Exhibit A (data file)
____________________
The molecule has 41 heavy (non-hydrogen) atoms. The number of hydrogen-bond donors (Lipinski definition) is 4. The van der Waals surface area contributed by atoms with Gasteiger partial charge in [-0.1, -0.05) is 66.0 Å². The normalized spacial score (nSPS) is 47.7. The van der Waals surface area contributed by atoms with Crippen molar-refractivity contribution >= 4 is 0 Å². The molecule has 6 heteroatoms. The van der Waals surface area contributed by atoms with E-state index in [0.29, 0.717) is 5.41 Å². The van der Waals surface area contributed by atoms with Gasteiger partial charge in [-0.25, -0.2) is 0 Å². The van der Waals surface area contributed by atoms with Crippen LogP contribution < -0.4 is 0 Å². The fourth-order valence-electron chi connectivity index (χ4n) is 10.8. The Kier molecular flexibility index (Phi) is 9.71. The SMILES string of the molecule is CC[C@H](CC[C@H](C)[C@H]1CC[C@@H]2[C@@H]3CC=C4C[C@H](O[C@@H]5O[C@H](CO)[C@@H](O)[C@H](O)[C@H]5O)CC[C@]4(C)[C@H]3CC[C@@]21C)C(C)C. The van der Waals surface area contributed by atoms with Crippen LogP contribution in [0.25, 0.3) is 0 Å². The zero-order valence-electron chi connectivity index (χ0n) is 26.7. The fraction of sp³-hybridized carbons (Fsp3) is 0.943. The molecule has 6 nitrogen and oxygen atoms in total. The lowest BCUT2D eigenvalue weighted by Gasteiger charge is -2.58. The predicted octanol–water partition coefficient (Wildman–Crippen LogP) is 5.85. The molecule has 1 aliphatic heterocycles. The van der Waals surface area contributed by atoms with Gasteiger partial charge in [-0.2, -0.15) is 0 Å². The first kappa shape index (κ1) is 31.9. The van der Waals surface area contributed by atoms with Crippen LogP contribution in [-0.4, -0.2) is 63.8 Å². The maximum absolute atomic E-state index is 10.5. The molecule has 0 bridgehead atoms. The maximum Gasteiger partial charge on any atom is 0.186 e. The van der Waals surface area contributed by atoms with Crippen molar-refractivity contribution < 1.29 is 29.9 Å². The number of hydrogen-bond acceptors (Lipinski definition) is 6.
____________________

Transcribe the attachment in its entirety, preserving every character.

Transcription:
The molecule has 41 heavy (non-hydrogen) atoms. The number of hydrogen-bond donors (Lipinski definition) is 4. The van der Waals surface area contributed by atoms with Gasteiger partial charge in [-0.1, -0.05) is 66.0 Å². The normalized spacial score (nSPS) is 47.7. The van der Waals surface area contributed by atoms with Crippen molar-refractivity contribution >= 4 is 0 Å². The molecule has 6 heteroatoms. The van der Waals surface area contributed by atoms with E-state index in [0.29, 0.717) is 5.41 Å². The van der Waals surface area contributed by atoms with Gasteiger partial charge in [-0.25, -0.2) is 0 Å². The van der Waals surface area contributed by atoms with Crippen LogP contribution < -0.4 is 0 Å². The fourth-order valence-electron chi connectivity index (χ4n) is 10.8. The Kier molecular flexibility index (Phi) is 9.71. The SMILES string of the molecule is CC[C@H](CC[C@H](C)[C@H]1CC[C@@H]2[C@@H]3CC=C4C[C@H](O[C@@H]5O[C@H](CO)[C@@H](O)[C@H](O)[C@H]5O)CC[C@]4(C)[C@H]3CC[C@@]21C)C(C)C. The van der Waals surface area contributed by atoms with Crippen LogP contribution in [0.25, 0.3) is 0 Å². The zero-order valence-electron chi connectivity index (χ0n) is 26.7. The fraction of sp³-hybridized carbons (Fsp3) is 0.943. The molecule has 6 nitrogen and oxygen atoms in total. The lowest BCUT2D eigenvalue weighted by Gasteiger charge is -2.58. The predicted octanol–water partition coefficient (Wildman–Crippen LogP) is 5.85. The molecule has 1 aliphatic heterocycles. The van der Waals surface area contributed by atoms with Gasteiger partial charge in [-0.2, -0.15) is 0 Å². The first kappa shape index (κ1) is 31.9. The van der Waals surface area contributed by atoms with Crippen LogP contribution in [-0.4, -0.2) is 63.8 Å². The maximum absolute atomic E-state index is 10.5. The molecule has 0 bridgehead atoms. The maximum Gasteiger partial charge on any atom is 0.186 e. The van der Waals surface area contributed by atoms with Crippen molar-refractivity contribution < 1.29 is 29.9 Å². The number of hydrogen-bond acceptors (Lipinski definition) is 6.